by German Lopez 12.20.2013 119 days ago
Posted In: News, Streetcar, City Council, Mayor, Health care, LGBT at 10:09 AM | Permalink | Comments (0)
 
 
news1_streetcar_jf2

Morning News and Stuff

Cincinnati streetcar saved, gay marriage could appear on ballot, Medicaid overhaul signed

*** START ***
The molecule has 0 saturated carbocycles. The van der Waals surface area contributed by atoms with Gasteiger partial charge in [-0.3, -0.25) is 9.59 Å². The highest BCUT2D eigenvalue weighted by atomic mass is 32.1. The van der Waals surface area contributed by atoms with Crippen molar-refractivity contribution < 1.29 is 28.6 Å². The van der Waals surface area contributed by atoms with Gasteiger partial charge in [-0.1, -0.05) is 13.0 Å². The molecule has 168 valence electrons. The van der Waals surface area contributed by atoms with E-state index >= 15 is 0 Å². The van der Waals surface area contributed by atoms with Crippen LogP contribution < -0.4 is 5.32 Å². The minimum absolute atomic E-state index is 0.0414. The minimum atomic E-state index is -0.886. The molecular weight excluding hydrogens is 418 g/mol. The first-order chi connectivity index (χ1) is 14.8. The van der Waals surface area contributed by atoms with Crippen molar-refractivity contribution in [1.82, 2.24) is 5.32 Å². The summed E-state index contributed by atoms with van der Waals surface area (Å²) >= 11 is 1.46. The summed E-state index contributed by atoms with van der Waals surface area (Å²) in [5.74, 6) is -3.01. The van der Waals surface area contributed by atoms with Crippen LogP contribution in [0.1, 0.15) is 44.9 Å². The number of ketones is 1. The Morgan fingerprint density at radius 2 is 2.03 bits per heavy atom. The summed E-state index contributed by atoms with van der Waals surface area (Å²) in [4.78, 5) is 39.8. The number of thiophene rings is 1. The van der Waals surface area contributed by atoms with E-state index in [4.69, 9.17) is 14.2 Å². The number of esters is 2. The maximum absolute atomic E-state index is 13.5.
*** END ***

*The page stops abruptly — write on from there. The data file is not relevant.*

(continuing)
City Council yesterday decided Cincinnati will get a streetcar after all. After securing the six votes necessary to overturn a mayoral veto, Mayor John Cranley conceded that the $132.8 million streetcar project will restart following a two-week pause. It was a surprising journey for the project, which largely seemed like the underdog ever since the new mayor and council took office earlier in the month. In the end, the project gained its sixth vote from Councilman Kevin Flynn after the philanthropic Haile Foundation signed onto contributing $900,000 a year for 10 years to help underwrite part of the streetcar’s annual operating costs.Advocacy group FreedomOhio yesterday announced it has enough signatures to place same-sex marriage on Ohio’s 2014 ballot. The group declined to tell Cleveland.com exactly how many signatures it had collected so far, but the organization says it’s aiming to collect 1 million before the July filing deadline. At the same time, FreedomOhio released a poll that found Ohioans are still split on the issue of same-sex marriage. But the poll also found that a good majority of Ohioans support FreedomOhio’s gay marriage legalization amendment, which provides exemptions for religious groups.Gov. John Kasich yesterday signed a bipartisan Medicaid overhaul bill that seeks to control costs by establishing an oversight commission and a target for spending growth. The legislation also sets a focus on health care outcomes to ensure quality standards in the government-run program. Both parties pursued the bill to tamp down on health care costs that have been taking up more of the state’s budget in the past few years. A new report from the state attorney general’s office found nearly half the businesses who received state aid in 2012 did not fulfill their end of the deal in terms of producing new jobs and other promises.Ohio’s unemployment rate dropped to 7.4 percent in November, down from 7.5 percent the month before. But the number was well above the 6.8 percent rate from November 2012, indicating a decline in job growth in the past year.Police arrested the mother of a 3-year-old for falsification and the mother’s boyfriend for accidentally shooting the child on Tuesday.Today is Homeless Memorial Day, a day meant to commemorate those who died in 2013 while experiencing homelessness. The Greater Cincinnati Homeless Coalition is gathering at 5:30 p.m. at the corner of 14th and Elm streets to honor the occasion.Bike Share plans to come to Cincinnati next summer and allow residents to rent out bikes around multiple parts of town.Miami University is the second most efficient university in the nation in terms of delivering a good education for relatively low cost, according to a study from U.S. News and World Report.Cincinnati’s housing market marked 29 consecutive months of increased sales last month with a 5-percent rise. The measure indicates the local economy is recovering after the Great Recession crippled housing markets around the nation.A new product that claims to translate dogs’ thoughts to human speech is bogus.After today, Morning News and Stuff will take a vacation until Dec. 26. Happy holidays!Follow CityBeat on Twitter:• Main: @CityBeatCincy • News: @CityBeat_News • Music: @CityBeatMusic • German Lopez: @germanrlopez